A King's College London study found that 31% of young adults experienced trauma before turning 18. It is common for individuals to carry the adverse effects of trauma into adulthood. Of course, many don't realise how their pain affects different aspects of their lives.
Often trauma affects how one behaves in an intimate relationship. A partnership may suffer from communication strains, eroded trust, and emotional disconnect. The familiar saying of "He never admits he is wrong" is often is a sign of trauma.
In EMDR couples therapy, partners can process their emotions, heal, and remove the trauma. We will explore EMDR for couples to provide healthy and relationship guidance.
EMDR Therapy: What Is It?
The role of EMDR therapy is to help individuals process and heal from traumatic experiences. A client will use bilateral stimulation to help them examine a traumatic experience.
Bilateral stimulation involves rhythmic exercises such as tapping or eye movements. It allows thoughts, emotions, and beliefs to desensitize the emotional intensity of memory.
Dr. Francine Shapiro developed the therapy in the late 1980s based on the theory that trauma can get "stuck" in the brain. When the thoughts become "stuck," they'll start disturbing a person's emotions and behaviours.
Anxiety, depression, flashbacks, nightmares, and other symptoms may occur due to these disturbances. The goal of EMDR counselling is to reduce traumatic symptoms. A therapist will do this by promoting adaptive processing and integration.
The Eight Phases of EMDR Therapy
The therapy involves a structured eight-phase protocol integrating elements from different psychotherapeutic approaches. The approaches include cognitive-behavioural therapy, psychodynamic therapy, and bilateral stimulation techniques. Here is a brief overview of the eight phases:
The therapist gathers information about the client's life, current symptoms, and traumatic events. This phase establishes a foundation for treatment planning.
Therapists help clients develop coping skills and relaxation skills. The techniques teach them to cope with emotional distress.
It also allows one to increase their feeling of safety. Clients learn to self-soothe and regulate their emotions during the therapy sessions.
The therapist and client identify the specific memories of the traumatic events. These events will be the focus during treatment. Clients explore the emotions, sensations, and negative beliefs related to the targeted memory.
The client focuses on the targeted memory while engaging in bilateral stimulation. It will include actions such as eye movements, hand taps, or auditory tones. The dual attention reduces emotional intensity and distress associated with traumatic memory.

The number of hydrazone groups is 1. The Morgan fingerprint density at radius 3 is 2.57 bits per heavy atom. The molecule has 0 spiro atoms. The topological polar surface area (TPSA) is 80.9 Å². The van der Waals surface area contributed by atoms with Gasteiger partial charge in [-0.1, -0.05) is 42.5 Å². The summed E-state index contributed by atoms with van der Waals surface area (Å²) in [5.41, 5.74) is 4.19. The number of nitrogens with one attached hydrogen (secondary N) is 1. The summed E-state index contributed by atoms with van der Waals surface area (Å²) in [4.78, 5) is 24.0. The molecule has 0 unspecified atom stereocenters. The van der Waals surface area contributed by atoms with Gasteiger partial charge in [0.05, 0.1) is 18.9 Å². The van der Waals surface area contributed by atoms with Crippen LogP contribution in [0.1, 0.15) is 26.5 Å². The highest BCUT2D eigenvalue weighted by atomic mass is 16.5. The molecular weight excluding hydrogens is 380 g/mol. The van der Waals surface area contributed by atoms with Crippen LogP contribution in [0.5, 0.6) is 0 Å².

Positive beliefs and self-affirmations are "installed" into the client's cognitive system. These positive cognitions replace negative thoughts with traumatic memory. In return, it will foster resilience and adaptive processing.
A body scan directs attention to any physical sensations associated with the memory. This phase helps to further process and release any lingering aspects of the trauma.
At the end of each session, the therapist ensures that the client feels grounded. Also, the therapist will give clients new strategies. The homework is to help stabilize their emotions if unfinished processing remains.
The therapist and client review the progress made. Then they reevaluate the target memories at the beginning of subsequent sessions. This phase ensures that all relevant parts of the trauma are adequately processed.
EMDR therapy aims to help the client reprocess and integrate traumatic experiences. This allows for the resolution of distressing symptoms and the promotion of mental healing and well-being.
How Does Trauma Affect a Relationship?
Trauma can have a profound impact on relationships. For example, they may have difficulty trusting others or become hypervigilant. This lack of trust leads to going in circles with the same arguments digging up the past.
In addition, they may have trouble regulating their emotions. These challenges can make it difficult to maintain healthy relationships. Do arguments go from a 3 to 20 very quickly. Very likely trauma is hiding somewhere within you.
Trauma can lead to changes in personality and behaviour. People who have experienced trauma may be more withdrawn, angry, or avoidant. These changes make it difficult for partners to understand and support each other.
Patient and understanding are critical when dating someone who has experienced trauma. It is also important to seek professional help if you are struggling to cope with the effects of trauma.
Signs It's Time to Seek Couples Counselling
A recent survey found that 30,000 couples in the UK seek couples counselling to fix their marriage troubles. The study also provides signs when couples may need to seek counselling. Some of these signs include:
Frequent arguments or disagreements